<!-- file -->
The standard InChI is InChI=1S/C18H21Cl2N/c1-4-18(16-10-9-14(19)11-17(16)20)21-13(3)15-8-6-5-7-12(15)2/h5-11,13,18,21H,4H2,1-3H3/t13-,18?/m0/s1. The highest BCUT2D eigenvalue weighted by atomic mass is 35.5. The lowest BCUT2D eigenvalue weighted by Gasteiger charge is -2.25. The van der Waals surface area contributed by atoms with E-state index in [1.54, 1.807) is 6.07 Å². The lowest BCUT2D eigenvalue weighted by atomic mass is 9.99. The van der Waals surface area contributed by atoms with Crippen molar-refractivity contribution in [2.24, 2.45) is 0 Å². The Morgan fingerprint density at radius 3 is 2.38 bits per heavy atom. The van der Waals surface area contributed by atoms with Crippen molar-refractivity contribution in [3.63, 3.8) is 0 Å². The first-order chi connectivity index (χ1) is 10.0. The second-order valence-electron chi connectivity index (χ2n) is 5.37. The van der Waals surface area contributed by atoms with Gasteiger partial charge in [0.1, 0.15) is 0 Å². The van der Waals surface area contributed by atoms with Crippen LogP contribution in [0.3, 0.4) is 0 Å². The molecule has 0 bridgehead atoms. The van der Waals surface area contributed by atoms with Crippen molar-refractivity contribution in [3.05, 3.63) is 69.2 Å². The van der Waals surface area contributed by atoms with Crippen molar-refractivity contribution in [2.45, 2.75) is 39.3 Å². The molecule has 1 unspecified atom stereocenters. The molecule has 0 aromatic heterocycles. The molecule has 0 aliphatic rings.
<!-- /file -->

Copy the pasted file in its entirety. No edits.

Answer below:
The standard InChI is InChI=1S/C18H21Cl2N/c1-4-18(16-10-9-14(19)11-17(16)20)21-13(3)15-8-6-5-7-12(15)2/h5-11,13,18,21H,4H2,1-3H3/t13-,18?/m0/s1. The highest BCUT2D eigenvalue weighted by atomic mass is 35.5. The lowest BCUT2D eigenvalue weighted by Gasteiger charge is -2.25. The van der Waals surface area contributed by atoms with E-state index in [1.54, 1.807) is 6.07 Å². The lowest BCUT2D eigenvalue weighted by atomic mass is 9.99. The van der Waals surface area contributed by atoms with Crippen molar-refractivity contribution in [2.24, 2.45) is 0 Å². The Morgan fingerprint density at radius 3 is 2.38 bits per heavy atom. The van der Waals surface area contributed by atoms with Crippen molar-refractivity contribution in [3.63, 3.8) is 0 Å². The first-order chi connectivity index (χ1) is 10.0. The second-order valence-electron chi connectivity index (χ2n) is 5.37. The van der Waals surface area contributed by atoms with Gasteiger partial charge in [0.1, 0.15) is 0 Å². The van der Waals surface area contributed by atoms with Crippen LogP contribution in [0.3, 0.4) is 0 Å². The molecule has 0 bridgehead atoms. The van der Waals surface area contributed by atoms with Crippen molar-refractivity contribution in [3.05, 3.63) is 69.2 Å². The van der Waals surface area contributed by atoms with Crippen molar-refractivity contribution in [2.45, 2.75) is 39.3 Å². The molecule has 1 unspecified atom stereocenters. The molecule has 0 aromatic heterocycles. The molecule has 0 aliphatic rings.